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Final Impressions of My First PMC (2003)

My first PMC was incredible.

It rained some for the first half of Saturday's stage, but that really just kept us cool and slowed us down. The ride was probably safer as a result. The weather for the rest of the weekend can be summed up in two words: "hot" and "humid."

I like to understand how things work at a details level, and one enduring impression of this weekend is the scale and complexity of everything. I'm no stranger to large events, but this is a large event in which everything must be portable, so it can be moved with the riders!

How do you house 4,000 riders and 2,000 volunteers, without dramatically increasing the overhead of the event by renting an entire hotel? Use the Mass Maritime Academy and it's gigantic floating 'hotel', the Enterprise (along with all of its dormitories)!

The riders have to be guided along all the state highways and back roads from start to finish with lots of yellow arrows at every intersection (even those where we just go straight through), and protected from traffic the whole way by police officers, some of whom stopped traffic for an hour at a time or more.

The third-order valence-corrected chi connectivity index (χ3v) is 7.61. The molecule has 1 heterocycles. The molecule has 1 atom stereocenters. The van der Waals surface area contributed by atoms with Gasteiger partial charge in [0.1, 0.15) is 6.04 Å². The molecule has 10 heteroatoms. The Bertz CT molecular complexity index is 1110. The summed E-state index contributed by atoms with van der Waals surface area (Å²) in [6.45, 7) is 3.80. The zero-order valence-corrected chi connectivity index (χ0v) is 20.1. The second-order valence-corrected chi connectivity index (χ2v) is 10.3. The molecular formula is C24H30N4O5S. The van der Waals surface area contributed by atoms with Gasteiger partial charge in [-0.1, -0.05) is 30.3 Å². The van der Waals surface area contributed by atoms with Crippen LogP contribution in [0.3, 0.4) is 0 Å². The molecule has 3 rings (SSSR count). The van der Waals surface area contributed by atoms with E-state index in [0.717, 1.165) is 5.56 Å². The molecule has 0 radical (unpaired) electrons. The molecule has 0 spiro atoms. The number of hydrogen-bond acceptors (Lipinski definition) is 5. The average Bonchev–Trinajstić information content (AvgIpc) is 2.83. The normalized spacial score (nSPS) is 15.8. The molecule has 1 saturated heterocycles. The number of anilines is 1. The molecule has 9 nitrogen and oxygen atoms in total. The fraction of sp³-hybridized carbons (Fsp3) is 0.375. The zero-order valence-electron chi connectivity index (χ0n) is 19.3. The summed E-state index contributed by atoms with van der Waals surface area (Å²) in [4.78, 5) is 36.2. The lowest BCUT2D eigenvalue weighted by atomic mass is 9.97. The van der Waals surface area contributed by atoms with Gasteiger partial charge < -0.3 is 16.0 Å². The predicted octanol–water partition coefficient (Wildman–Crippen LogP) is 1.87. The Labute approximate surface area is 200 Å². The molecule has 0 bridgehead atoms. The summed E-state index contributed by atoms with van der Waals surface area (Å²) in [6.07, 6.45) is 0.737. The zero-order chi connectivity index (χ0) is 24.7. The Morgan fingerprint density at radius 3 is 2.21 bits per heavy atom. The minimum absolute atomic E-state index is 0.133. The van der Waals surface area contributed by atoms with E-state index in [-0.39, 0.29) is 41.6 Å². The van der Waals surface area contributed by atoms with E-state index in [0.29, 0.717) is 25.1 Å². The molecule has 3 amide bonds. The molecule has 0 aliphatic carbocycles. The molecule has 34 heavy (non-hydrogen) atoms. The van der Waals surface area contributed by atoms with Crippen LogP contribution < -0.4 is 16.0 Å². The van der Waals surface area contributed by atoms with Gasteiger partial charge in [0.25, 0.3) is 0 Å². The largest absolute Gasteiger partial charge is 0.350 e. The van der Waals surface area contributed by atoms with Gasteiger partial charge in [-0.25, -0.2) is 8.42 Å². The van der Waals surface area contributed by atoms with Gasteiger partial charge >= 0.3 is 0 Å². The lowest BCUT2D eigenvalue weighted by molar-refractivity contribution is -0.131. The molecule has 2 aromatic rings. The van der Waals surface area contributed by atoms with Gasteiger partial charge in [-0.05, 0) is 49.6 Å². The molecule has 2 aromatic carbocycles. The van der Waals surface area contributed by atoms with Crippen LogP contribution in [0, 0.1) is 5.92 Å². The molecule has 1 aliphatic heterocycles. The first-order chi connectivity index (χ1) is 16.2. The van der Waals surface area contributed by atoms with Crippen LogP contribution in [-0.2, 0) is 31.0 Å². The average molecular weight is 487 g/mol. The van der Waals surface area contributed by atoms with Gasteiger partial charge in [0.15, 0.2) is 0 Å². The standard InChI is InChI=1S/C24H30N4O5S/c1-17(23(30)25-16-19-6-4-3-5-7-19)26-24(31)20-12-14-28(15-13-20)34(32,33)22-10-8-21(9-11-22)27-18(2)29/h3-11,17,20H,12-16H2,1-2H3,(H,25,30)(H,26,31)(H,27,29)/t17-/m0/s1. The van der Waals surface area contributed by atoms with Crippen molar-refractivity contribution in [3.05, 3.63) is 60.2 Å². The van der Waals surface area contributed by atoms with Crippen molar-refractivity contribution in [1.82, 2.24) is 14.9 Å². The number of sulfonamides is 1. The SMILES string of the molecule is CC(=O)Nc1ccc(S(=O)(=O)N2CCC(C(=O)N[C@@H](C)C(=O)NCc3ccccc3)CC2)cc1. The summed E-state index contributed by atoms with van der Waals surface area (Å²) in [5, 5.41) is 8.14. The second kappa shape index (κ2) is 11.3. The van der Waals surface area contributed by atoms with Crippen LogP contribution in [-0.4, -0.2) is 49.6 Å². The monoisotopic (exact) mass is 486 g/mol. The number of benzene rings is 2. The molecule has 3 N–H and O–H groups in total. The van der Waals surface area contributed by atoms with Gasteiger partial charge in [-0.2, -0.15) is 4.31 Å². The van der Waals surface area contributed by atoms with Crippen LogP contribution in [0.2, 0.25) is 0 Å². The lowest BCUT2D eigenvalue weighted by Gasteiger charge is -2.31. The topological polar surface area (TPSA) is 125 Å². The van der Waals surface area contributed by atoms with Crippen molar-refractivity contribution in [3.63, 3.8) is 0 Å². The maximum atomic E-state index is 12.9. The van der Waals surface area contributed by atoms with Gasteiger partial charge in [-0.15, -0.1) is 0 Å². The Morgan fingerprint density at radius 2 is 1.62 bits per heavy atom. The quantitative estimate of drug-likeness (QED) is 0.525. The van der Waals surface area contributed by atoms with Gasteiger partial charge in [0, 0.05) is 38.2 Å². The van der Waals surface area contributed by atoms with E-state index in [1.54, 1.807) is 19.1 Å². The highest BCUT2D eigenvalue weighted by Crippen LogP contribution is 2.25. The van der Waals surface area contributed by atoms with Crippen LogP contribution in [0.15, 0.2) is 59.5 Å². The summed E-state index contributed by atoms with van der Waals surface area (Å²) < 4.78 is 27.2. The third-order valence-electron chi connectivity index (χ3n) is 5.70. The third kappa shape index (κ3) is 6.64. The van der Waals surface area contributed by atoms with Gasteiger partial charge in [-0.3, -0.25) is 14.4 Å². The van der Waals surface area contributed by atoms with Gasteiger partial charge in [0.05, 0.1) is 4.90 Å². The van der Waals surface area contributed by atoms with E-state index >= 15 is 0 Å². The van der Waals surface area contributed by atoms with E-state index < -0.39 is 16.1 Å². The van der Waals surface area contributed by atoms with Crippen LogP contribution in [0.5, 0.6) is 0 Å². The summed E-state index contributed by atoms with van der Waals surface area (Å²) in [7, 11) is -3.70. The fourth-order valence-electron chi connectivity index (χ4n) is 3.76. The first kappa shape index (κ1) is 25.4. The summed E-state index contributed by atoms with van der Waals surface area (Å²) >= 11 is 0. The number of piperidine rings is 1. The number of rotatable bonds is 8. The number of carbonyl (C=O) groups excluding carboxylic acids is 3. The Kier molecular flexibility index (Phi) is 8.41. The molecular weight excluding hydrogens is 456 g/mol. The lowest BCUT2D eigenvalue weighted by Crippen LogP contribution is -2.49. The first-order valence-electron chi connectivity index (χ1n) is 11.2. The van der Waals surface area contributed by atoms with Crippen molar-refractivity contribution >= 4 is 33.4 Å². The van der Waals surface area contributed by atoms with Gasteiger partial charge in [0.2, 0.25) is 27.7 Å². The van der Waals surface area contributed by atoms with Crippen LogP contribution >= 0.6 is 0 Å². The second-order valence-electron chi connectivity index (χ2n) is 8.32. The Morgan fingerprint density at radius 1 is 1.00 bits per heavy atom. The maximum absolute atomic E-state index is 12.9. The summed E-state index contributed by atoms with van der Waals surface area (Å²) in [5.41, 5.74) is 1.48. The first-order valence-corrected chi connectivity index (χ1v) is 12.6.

Everybody has to be fed, too. Setting up a food tent and feeding 6000 people is impressive, but doing it in five different places in three days (Sturbridge, Wellsley, Bourne (MMA), Provincetown regular finish and Provincetown family finish) is nothing short of amazing.

Having said and experienced all that, one thing has become crystal clear. The work that goes into the PMC, behind the scenes, is all about making the riders feel safe and appreciated. That credit all goes to the volunteers (including Corinne, my personal volunteer!). They're simply amazing.

I told another rider on Sunday morning that I'd much rather ride my bike for two days than clap, cheer, smile, and serve gatorade and PBJ sandwiches to a crowd of smelly, sweaty cyclists. There is one volunteer for every two riders, but it's safe to say that the PMC could not go on without either one of them. The riders are out front and in the media, but how could we ride again 'tomorrow' if the volunteers weren't there to pour food, water and appreciation over us (and down our throats) today? There would be no PMC without them, or at best it would still be just Billy Starr and his 35 friends, like it was 23 years ago.

Friday morning, before driving up to Sturbridge, I was nervous about the weekend. Now I'm sorry it's over.

Will there be a single, complete cure for cancer found as a result of the PMC fundraising? I don't know. Will people continue to die even if cancer is banished from the world? Yes. Does that in any way rain on the PMC parade? No, of course not. The real cure for the ills of mankind don't lie with medicine or mankind, but this effort to help people, to ease suffering and find new ways to heal, is a good and selfless cause that I'm very happy to now be a part of.

The next Pan-Mass Challenge is August 7-8, 2004.

Page last updated: 8/5/2003

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